Be well.

Photo from one year ago today, February 14, 2021:

As mentioned above, there was no photo on this date in 2021.

Happy Valentine’s Day!…A special day for many throughout the world…How are we celebrating this year?…

A pretty pink rose with Happy Valentine’s Day wishes for all of our readers both today and tomorrow, depending on which side of the International Dateline you’re residing.

As the years of world travel literally fly by, the special occasions and holidays become less important to us. Instead, we focus on the exquisite joys of daily life, simple in their execution and complex in the layers they represent in our world journey.

View from the car while driving on Highway A6 in the Huon Valley.

Valentine’s Day is another of those special occasions that we’ve gradually lost interest in celebrating with gifts, flowers, or lavishly prepared meals. Tonight, we have delicious leftovers, which are quite fine with us.

In our old lives, it was an entirely different scenario. Tom would always come home from work with a big bouquet, an embellished greeting card with handwritten loving words contained therein. 

Apple ripening, ready for the picking.

I’d bake a heart-shaped cake (yes, I had two heart-shaped baking pans), decorated with a loving touch (no, I wasn’t the best at decorating cakes) along with the special dinner, a beautifully wrapped gift, and of course, a card.

Church in a small town.

Around this “holiday” and others (seemingly perpetrated by Hallmark) lie a certain number of expectations. Easily, these types of celebrations may result in a degree of disappointment and heartbreak if one or the other of a couple doesn’t hold up their end of the deal. 

Huumm…another vehicle atop a roof of a fuel station. It must be a trend here in the Huon Valley.

We’re way beyond setting ourselves up for such potential disappointment. Besides, in many parts of the world, particularly less developed countries where we’ve spent considerable periods of time, it’s simply not possible to shop for such items when Valentine’s Day isn’t celebrated worldwide.

Splendid scenery.

As in this statement from The History Channel at: (click the link for the origins of Valentine’s Day:

“Typical Valentine’s Day Greetings    

In addition to the United States, Valentine’s Day is celebrated in Canada, Mexico, the United Kingdom, France, and Australia. In Great Britain, Valentine’s Day began to be popularly celebrated around the 17th century.

By the middle of the 18th, it was common for friends and lovers of all social classes to exchange small tokens of affection or handwritten notes, and by 1900 printed cards began to replace written letters due to improvements in printing technology.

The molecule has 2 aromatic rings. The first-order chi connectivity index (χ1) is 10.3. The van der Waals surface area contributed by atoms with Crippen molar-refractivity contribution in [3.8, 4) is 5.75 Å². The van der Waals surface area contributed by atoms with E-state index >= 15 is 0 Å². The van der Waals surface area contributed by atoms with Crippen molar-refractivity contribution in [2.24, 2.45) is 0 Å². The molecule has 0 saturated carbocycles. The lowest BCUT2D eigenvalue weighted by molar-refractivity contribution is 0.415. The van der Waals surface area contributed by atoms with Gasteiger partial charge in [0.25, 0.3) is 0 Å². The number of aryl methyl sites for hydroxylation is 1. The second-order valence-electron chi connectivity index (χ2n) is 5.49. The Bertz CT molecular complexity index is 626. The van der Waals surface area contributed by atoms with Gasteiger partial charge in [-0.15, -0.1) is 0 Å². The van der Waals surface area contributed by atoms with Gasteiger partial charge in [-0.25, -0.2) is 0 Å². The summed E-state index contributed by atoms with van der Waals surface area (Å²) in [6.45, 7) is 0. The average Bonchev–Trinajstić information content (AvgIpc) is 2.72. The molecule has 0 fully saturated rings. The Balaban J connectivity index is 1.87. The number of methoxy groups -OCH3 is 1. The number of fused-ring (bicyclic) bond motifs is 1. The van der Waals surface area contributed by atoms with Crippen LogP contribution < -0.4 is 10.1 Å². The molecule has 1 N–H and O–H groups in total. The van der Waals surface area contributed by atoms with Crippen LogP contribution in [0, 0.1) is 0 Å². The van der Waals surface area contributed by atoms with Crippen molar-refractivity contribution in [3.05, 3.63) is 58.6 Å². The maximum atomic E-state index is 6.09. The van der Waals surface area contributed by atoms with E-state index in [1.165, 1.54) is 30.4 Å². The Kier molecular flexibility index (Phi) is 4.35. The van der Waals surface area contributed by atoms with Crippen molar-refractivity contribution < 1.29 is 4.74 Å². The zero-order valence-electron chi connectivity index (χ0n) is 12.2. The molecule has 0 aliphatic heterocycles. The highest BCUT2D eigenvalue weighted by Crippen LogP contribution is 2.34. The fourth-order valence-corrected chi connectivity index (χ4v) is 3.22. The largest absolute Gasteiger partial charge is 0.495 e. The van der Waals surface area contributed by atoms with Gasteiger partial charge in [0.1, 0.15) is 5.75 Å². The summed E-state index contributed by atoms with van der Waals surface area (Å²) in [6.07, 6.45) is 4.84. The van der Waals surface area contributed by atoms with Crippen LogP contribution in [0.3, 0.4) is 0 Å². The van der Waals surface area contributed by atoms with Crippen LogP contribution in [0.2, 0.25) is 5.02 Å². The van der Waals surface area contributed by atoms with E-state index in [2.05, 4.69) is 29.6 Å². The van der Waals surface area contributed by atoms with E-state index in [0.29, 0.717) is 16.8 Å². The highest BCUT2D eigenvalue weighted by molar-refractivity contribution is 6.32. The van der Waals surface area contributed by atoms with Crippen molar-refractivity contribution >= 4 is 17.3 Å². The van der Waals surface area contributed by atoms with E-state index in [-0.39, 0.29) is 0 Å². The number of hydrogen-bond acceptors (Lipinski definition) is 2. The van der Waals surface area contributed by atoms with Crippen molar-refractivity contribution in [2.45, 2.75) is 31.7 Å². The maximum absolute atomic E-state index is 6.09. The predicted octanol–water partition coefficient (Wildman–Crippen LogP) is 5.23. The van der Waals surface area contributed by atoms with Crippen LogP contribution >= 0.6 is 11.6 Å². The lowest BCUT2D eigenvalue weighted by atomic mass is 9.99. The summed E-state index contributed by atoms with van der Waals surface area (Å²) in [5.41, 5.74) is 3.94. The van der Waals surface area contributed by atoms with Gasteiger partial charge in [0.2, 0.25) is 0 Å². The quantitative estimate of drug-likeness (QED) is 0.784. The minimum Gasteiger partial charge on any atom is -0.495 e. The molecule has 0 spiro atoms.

Ready-made cards were an easy way for people to express their emotions when direct expression of one’s feelings was discouraged. Cheaper postage rates also contributed to an increase in the popularity of sending Valentine’s Day greetings.”

An unusual fishing boat.

As it turns out,  Valentine’s Day, my birthday (February 20th), and our wedding anniversary (March 7th) fall within a three-week period.  Were we to make a fuss over each of these occasions, we’d be in a predicament. 

This fuzzy fruit left us curious. What could it be? Shaped like a pear, fuzzy like a peach. Any suggestions?

A warm embrace, a kiss, and a loving smile are all either of us needs or wants on these otherwise celebratory occasions. Besides, neither of us has any room in our luggage for any superfluous items. Therefore, we strive to keep it “light” in every way possible.

We took this photo through the water-marked window to the end of the dock to find this Black Faced Cormorant. She/he stayed at the end of the dock for a few hours in the rain.

By no means does this diminish our love and devotion to one another, which we revel in each day. How many couples spend 24 hours a day, seven days a week in each other’s company and still adore each other after almost 52 months of traveling the world (and together, almost 26 years)? We’re blessed. We’re grateful.

However you celebrate Valentine’s Day or not, have a loving, fulfilling, and meaningful day!

Photo from one year ago today, February 14, 2016:

Love comes in many forms. This year ago photo was posted on Valentine’s Day in 2016. For the birth of a new little cria, please click here for the story.